Scaffolding Ed Dev conversations: a response to Roxå, T., & Mårtensson, K. (2017)

  • Roxå, T., & Mårtensson, K. (2017). Agency and structure in academic development practices: are we liberating academic teachers or are we part of a machinery suppressing them? International Journal for Academic Development, 22(2), 95–105. https://doi.org/10.1080/1360144X.2016.1218883

Roxå and Mårtensson (2017) argue that the discourses of academic development as mediated through formal education and training programmes by academic development departments are seen by some academics as:

a suppressing machinery anchored in globalisation and economification with an agenda to control academic teachers for the benefit of economic growth linked to a neoliberal ideology of life… Academic teachers can no longer embody the idea of academia as a place for free and critical inquiry (p 97).

To counter this critique they assert an absence. They say:

“Academic teachers need to talk to each other about their experiences of teaching and student learning and about their everyday life inside higher education organisations” (103).

I invite the question, do academics in disciplines not already do this? Is this conversation a terra nullius? That such conversations may not make it to the ears of academic developers does not mean that they are not being enunciated. Roxå and Mårtensson (2017) continue, suggesting the absence: “… implies a counter discourse: … an alternative discourse about academic teaching and student learning (103).”

They suggest that academic developers must be the problematisers, the problem posers who stimulate conversations. “Our job…” they say, “… as academic developers is to scaffold these conversations to become informed and critical and ultimately transformative.”

The result they suggest is that:

Over time, conversations will grow in frequency and in quality. The result is a trace of learning and knowledge-production linked to genuine experiences made by academic teachers (p 103).

Maybe. If “we”, “as academic developers”, have “power” to amass voices of the everyday reality of learning in higher education, and claim – and sometimes exercise – the power to problematise, then our project or our purpose becomes one of ethics and morality. We can easily end in a trap that is a problem for Freireians: the authentic experiences of groups learning through the authentic artefacts of indigenous cultures may produce both pick-up trucks of masked paramilitaries as well as doctors without borders. If we simply scaffold the conversations and stand back without aligning them to a course, have we any right to complain about the outcome? Or do we just continue to problematise? This is the interpretivist rabbit hole: the unending end of Socratism: no-one really knows anything.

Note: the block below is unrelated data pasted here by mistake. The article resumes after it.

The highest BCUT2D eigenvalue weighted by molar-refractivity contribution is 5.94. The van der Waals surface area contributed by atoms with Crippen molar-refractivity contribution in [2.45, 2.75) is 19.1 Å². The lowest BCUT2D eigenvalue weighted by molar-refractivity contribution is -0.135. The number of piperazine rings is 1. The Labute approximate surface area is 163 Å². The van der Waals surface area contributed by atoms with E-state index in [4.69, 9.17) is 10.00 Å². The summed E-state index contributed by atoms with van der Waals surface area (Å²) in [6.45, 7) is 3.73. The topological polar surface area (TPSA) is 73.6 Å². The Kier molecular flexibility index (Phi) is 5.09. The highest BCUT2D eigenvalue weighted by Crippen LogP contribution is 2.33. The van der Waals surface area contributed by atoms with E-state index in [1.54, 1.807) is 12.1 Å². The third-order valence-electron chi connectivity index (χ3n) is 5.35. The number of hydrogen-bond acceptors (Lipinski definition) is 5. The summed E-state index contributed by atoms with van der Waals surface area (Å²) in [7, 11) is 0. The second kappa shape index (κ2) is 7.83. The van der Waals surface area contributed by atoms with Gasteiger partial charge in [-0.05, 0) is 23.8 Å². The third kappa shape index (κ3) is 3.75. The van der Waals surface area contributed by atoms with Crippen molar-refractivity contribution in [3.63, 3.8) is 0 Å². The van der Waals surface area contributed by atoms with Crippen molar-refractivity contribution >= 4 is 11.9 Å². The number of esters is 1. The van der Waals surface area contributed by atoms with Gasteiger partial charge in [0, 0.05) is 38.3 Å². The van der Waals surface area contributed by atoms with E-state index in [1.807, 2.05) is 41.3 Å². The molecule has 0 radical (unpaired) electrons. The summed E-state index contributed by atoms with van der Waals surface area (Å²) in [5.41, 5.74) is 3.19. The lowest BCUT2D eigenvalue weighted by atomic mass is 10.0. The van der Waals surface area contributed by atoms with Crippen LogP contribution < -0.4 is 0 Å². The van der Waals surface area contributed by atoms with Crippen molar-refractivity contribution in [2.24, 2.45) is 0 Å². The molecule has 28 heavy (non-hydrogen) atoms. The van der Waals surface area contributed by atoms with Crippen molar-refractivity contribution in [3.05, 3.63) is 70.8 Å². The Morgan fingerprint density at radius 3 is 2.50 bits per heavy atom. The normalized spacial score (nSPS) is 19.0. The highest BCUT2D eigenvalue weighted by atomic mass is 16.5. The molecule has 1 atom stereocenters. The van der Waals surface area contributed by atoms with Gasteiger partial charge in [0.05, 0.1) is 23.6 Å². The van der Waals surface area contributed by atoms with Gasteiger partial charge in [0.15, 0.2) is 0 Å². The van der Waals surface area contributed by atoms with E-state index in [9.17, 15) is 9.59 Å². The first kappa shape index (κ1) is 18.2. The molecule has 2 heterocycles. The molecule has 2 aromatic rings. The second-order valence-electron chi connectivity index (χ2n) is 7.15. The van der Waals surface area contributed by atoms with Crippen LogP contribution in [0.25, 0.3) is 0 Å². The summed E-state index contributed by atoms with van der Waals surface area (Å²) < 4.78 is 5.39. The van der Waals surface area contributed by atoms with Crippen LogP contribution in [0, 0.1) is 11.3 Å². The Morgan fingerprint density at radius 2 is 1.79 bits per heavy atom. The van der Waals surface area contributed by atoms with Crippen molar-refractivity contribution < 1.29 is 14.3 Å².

Or, instead of doing the problematising ourselves, we might try to stand back as an empiricist and describe what was at a particular moment or for a particular period in time past.

Another trap is to argue rationally that there is a better future, which can be reached if historical truth will be more accurately known, and such truth rigorously applied (aligned) according to better theory. That such rigorous application may lead to Stalinistic “broken eggs” is unfortunate, unavoidable; we should shed few tears. This is the critical-theoretical (what could be called the Leninist or “final”, sometimes Machiavellian) solution.

I suggest we have to navigate this complexity with both truth and morality as a guide. Without both these touchstones in the argument, the word “transformation” becomes an empty signifier meaning simply “good in someone’s judgement”. While accepting Badiou’s “Real” – in the sense that real people are really drowning on beaches on Greek holiday islands – and Lyotard’s “pétits réceits” – in the sense that the holiday makers and the drowning migrants have equally valid narratives of the situation, are we, as Žižek (2008, xlvii) invites us to consider, “… an ethically neutral instrument which can be put to different sociopolitical uses, from the most peaceful ones to the most destuctive?” How do we “scaffold these conversation”? Do we build the scaffold first? Do we throw down a bunch of poles? Do we even use poles? Do we let others figure out how to build even the scaffold not to mention the structure it supports. Any scaffold presumes a structure (or at least a range). Are we building the scaffold that we are being asked to build, that we need to build or that we want to build?

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